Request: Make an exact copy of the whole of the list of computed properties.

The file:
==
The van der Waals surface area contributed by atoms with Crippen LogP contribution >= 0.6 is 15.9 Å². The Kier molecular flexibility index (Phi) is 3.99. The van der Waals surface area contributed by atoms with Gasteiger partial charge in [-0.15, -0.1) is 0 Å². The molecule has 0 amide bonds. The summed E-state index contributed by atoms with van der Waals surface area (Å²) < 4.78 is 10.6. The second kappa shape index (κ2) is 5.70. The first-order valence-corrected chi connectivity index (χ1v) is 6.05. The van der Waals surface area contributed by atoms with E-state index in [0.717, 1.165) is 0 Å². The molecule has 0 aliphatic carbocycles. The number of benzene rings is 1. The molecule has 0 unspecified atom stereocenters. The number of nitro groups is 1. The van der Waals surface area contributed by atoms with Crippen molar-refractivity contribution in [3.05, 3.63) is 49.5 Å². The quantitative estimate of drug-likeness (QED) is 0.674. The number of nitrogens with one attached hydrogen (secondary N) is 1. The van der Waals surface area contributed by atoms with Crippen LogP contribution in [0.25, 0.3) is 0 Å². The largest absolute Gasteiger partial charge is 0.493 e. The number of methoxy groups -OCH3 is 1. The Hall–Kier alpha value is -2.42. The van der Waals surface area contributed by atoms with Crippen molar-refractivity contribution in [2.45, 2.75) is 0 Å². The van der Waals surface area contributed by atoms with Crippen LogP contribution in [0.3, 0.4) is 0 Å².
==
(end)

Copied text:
The van der Waals surface area contributed by atoms with Crippen LogP contribution >= 0.6 is 15.9 Å². The Kier molecular flexibility index (Phi) is 3.99. The van der Waals surface area contributed by atoms with Gasteiger partial charge in [-0.15, -0.1) is 0 Å². The molecule has 0 amide bonds. The summed E-state index contributed by atoms with van der Waals surface area (Å²) < 4.78 is 10.6. The second kappa shape index (κ2) is 5.70. The first-order valence-corrected chi connectivity index (χ1v) is 6.05. The van der Waals surface area contributed by atoms with E-state index in [0.717, 1.165) is 0 Å². The molecule has 0 aliphatic carbocycles. The number of benzene rings is 1. The molecule has 0 unspecified atom stereocenters. The number of nitro groups is 1. The van der Waals surface area contributed by atoms with Crippen molar-refractivity contribution in [3.05, 3.63) is 49.5 Å². The quantitative estimate of drug-likeness (QED) is 0.674. The number of nitrogens with one attached hydrogen (secondary N) is 1. The van der Waals surface area contributed by atoms with Crippen LogP contribution in [0.25, 0.3) is 0 Å². The largest absolute Gasteiger partial charge is 0.493 e. The number of methoxy groups -OCH3 is 1. The Hall–Kier alpha value is -2.42. The van der Waals surface area contributed by atoms with Crippen molar-refractivity contribution in [2.45, 2.75) is 0 Å². The van der Waals surface area contributed by atoms with Crippen LogP contribution in [0.3, 0.4) is 0 Å².